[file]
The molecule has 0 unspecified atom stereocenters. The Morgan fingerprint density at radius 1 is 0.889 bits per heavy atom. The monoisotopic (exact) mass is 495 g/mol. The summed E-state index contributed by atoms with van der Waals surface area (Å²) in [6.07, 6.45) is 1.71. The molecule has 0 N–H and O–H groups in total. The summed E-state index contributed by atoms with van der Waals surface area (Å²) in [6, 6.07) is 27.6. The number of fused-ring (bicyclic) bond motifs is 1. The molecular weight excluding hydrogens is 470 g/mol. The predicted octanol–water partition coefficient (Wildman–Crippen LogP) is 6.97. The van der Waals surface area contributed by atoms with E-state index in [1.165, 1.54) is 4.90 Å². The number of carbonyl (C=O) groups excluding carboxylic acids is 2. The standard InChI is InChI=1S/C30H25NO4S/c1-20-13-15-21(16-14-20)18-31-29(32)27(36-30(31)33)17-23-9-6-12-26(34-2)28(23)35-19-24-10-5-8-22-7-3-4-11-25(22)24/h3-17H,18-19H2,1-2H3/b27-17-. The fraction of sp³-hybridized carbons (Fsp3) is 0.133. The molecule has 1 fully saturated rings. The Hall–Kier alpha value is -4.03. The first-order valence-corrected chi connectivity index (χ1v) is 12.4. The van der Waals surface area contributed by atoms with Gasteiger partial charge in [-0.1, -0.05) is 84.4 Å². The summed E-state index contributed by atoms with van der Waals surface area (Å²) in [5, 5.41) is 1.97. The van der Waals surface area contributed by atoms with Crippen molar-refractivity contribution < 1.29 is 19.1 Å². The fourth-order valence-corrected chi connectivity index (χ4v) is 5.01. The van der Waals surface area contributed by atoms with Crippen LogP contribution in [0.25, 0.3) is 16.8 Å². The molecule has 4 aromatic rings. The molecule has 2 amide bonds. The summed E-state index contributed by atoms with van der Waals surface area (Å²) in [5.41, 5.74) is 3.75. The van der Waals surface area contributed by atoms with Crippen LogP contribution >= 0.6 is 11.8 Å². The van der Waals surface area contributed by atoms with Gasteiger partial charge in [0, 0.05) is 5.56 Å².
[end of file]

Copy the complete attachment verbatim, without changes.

The molecule has 0 unspecified atom stereocenters. The Morgan fingerprint density at radius 1 is 0.889 bits per heavy atom. The monoisotopic (exact) mass is 495 g/mol. The summed E-state index contributed by atoms with van der Waals surface area (Å²) in [6.07, 6.45) is 1.71. The molecule has 0 N–H and O–H groups in total. The summed E-state index contributed by atoms with van der Waals surface area (Å²) in [6, 6.07) is 27.6. The number of fused-ring (bicyclic) bond motifs is 1. The molecular weight excluding hydrogens is 470 g/mol. The predicted octanol–water partition coefficient (Wildman–Crippen LogP) is 6.97. The van der Waals surface area contributed by atoms with E-state index in [1.165, 1.54) is 4.90 Å². The number of carbonyl (C=O) groups excluding carboxylic acids is 2. The standard InChI is InChI=1S/C30H25NO4S/c1-20-13-15-21(16-14-20)18-31-29(32)27(36-30(31)33)17-23-9-6-12-26(34-2)28(23)35-19-24-10-5-8-22-7-3-4-11-25(22)24/h3-17H,18-19H2,1-2H3/b27-17-. The fraction of sp³-hybridized carbons (Fsp3) is 0.133. The molecule has 1 fully saturated rings. The Hall–Kier alpha value is -4.03. The first-order valence-corrected chi connectivity index (χ1v) is 12.4. The van der Waals surface area contributed by atoms with Gasteiger partial charge in [-0.1, -0.05) is 84.4 Å². The summed E-state index contributed by atoms with van der Waals surface area (Å²) in [5, 5.41) is 1.97. The van der Waals surface area contributed by atoms with Crippen molar-refractivity contribution < 1.29 is 19.1 Å². The fourth-order valence-corrected chi connectivity index (χ4v) is 5.01. The van der Waals surface area contributed by atoms with Crippen LogP contribution in [0.25, 0.3) is 16.8 Å². The molecule has 4 aromatic rings. The molecule has 2 amide bonds. The summed E-state index contributed by atoms with van der Waals surface area (Å²) in [5.41, 5.74) is 3.75. The van der Waals surface area contributed by atoms with Crippen LogP contribution >= 0.6 is 11.8 Å². The van der Waals surface area contributed by atoms with Gasteiger partial charge in [0, 0.05) is 5.56 Å².